A Research-Based Introduction
Edited By Alexander Siedschlag
Homeland and Civil Security Research Studies for an Evolving Mission Space: Introduction and Overview of Chapters
Studying Homeland Security—How to Know It When You See It
This book offers a research-based introduction to cross-disciplinary perspectives on homeland and civil security, rooted in two basic assumptions: the scholastic assumption that the paradigm of civil security research provides an insightful framework of analysis for homeland security; and the pragmatic assumption that policies, strategies, and programs for homeland security are a subset of a broader effort to ensure civil security, an effort not geographically, culturally, or functionally bound. Homeland security is about risk management in a dynamic all-hazards context that defines its evolving mission space. This does not mean that its objective is to address all and any hazards that might emerge. Policies and strategies in the U.S. and elsewhere have pointed out that in order to be effective (and affordable), homeland security needs to be selective, focusing on “the greatest risks” to security,1 or on those that are responsive to our strategies and technological tools.2 If the risk-informed approach to prioritizing civil security efforts and resources is followed consistently, we may see practices as well as political and institutional designations change over time because the definition of, and response to, risk is not only evidence based, but also culturally driven.3 Thus, security is neither implementation of the obvious nor ontological, but an ongoing controversy. A cross-disciplinary perspective is essential for an actionable, balanced view.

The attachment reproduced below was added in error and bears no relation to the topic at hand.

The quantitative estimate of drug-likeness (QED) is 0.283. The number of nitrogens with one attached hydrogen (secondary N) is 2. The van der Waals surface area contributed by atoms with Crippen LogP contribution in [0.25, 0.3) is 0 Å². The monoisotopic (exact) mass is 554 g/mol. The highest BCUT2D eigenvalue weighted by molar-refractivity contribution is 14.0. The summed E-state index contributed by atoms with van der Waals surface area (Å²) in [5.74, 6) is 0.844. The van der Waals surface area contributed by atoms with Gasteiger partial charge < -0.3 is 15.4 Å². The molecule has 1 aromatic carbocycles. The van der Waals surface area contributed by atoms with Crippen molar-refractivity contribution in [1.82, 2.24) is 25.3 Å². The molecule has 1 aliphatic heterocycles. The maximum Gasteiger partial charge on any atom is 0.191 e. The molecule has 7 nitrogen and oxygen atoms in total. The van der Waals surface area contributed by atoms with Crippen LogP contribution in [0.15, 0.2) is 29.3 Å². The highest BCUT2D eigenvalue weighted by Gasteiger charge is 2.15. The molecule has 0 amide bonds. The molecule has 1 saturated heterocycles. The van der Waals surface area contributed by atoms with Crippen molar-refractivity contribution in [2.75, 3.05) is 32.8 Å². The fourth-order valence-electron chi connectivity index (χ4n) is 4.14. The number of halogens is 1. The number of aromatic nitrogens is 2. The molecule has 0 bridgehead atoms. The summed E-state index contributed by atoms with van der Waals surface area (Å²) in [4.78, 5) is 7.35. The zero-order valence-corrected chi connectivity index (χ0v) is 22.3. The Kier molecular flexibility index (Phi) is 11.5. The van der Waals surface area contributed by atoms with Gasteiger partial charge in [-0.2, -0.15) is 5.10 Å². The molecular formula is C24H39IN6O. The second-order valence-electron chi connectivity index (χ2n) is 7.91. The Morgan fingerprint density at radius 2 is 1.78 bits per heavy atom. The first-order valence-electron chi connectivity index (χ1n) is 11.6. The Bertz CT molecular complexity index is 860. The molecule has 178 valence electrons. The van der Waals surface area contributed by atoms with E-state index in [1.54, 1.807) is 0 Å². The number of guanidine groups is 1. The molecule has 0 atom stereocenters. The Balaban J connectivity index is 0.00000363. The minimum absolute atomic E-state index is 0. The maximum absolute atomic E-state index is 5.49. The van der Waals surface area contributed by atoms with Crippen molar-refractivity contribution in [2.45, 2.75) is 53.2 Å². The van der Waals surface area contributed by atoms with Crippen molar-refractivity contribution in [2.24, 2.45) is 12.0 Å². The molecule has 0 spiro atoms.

You are not authenticated to view the full text of this chapter or article.
This site requires a subscription or purchase to access the full text of books or journals.
Do you have any questions? Contact us.Or login to access all content.